Time Out Singapore: ‘Singapore Toy, Game and Comic Convention 2013’ Preview

As geeks around town gear up for the annual Singapore Toy, Game and Comic Convention, Gwen Pew and Roop Gill chat with some of the most dedicated cosplayers on the scene.

Cosplayers from last year's STGCC.

Cosplayers from last year’s STGCC.

29 Jul 2013: Founded in 2007, the Singapore Toy, Game and Comic Convention (STGCC) is now a hugely popular annual event that draws crowds of around 35,000 over a single weekend. It is also one of the largest of such conventions for gamers, anime and comic book fans in the South-East Asia region, with 147 exhibitors from 12 countries coming together to strut their stuff and tout their latest wares.

‘We see huge potential for this industry in South-East Asia where the audience is very receptive to pop culture, and there is a strong creative culture brewing in the region,’ says Yeow Hui Leng, Senior Project Director of Reed Exhibitions, which took over the organisation of STGCC in 2010. ‘There is a growing audience of young fans who are in tune with the internet and digital media, who are better travelled and more knowledgeable. This group will provide the momentum for the growth of pop culture in South-East Asia.’

Clive Lee, a full time university lecturer and long-time cosplay enthusiast (he’s become something of an expert on the local scene), estimates that there are around one or two thousand people in the cosplay community here. ‘I guess the boom began around 2003,’ he says. ‘[Cosplayers] usually meet each other in events and cosplay photo shoots. There used to be some clubs back then, but I haven’t heard of any now. They used to hold events when they were in operation; the events now are mostly run by businesses [such as STGCC]. I used to organise events a decade back, but now I only attend them.’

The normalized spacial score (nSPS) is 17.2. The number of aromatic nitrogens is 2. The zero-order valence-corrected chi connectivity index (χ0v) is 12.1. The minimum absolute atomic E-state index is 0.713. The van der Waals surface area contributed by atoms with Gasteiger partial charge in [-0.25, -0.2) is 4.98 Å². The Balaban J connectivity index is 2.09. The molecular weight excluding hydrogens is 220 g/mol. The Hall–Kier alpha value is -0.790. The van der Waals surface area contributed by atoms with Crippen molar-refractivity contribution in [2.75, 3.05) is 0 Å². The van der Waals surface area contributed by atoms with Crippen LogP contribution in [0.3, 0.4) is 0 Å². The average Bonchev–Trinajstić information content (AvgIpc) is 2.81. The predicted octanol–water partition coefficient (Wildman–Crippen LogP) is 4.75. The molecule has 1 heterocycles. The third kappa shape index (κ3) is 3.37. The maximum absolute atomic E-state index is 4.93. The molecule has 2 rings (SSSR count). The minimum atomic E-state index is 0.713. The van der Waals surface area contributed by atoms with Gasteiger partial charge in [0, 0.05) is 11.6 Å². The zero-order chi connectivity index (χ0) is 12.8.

However, Lee admits that despite its growing popularity, there are still many misconceptions about the idea of cosplay. ‘One of the biggest fallacies could be that people think that it is an activity for youth. However, there is quite a number of adults over 30 who are into cosplay too,’ he says. ‘Another misconception could be that people think cosplayers are fanatics who are denying reality. But in reality, cosplay is a healthy hobby that lets one pick up a variety of skills like sewing, crafting, performing, etc. It is also a channel of self-expression – just like the arts.’

Another problem that some people may have is that the costumes in question can often be quite revealing, and therefore are rather inappropriate. However, Linda Le [pictured below] – a popular California-based cosplayer also known as the sexy Vampy Bit Me, who will be coming to STGCC for the first time this year – disagrees. ‘I honestly think most of my costumes are not revealing, but the ones that show up on the pages across the internet usually highlight the “sexier” ones like Morrigan and Litchi,’ she says. ‘But I generally have most of my costumes covering my whole body, and I usually wear those when I go to conventions.’

Fun and games aside, however, Le also adds that costume-making actually takes a lot of hard work and dedication. ‘I work almost 15-hour days and sleep a maximum of four hours. I’m always working on costumes, props, and now a clothing line called Fiend or Fauxx, which I own. But I love being creative; it makes me happy.’

Fans will get to meet both local and international cosplayers like Le – as well as other celebrities in the comic world – at STGCC’s Walk of Fame.

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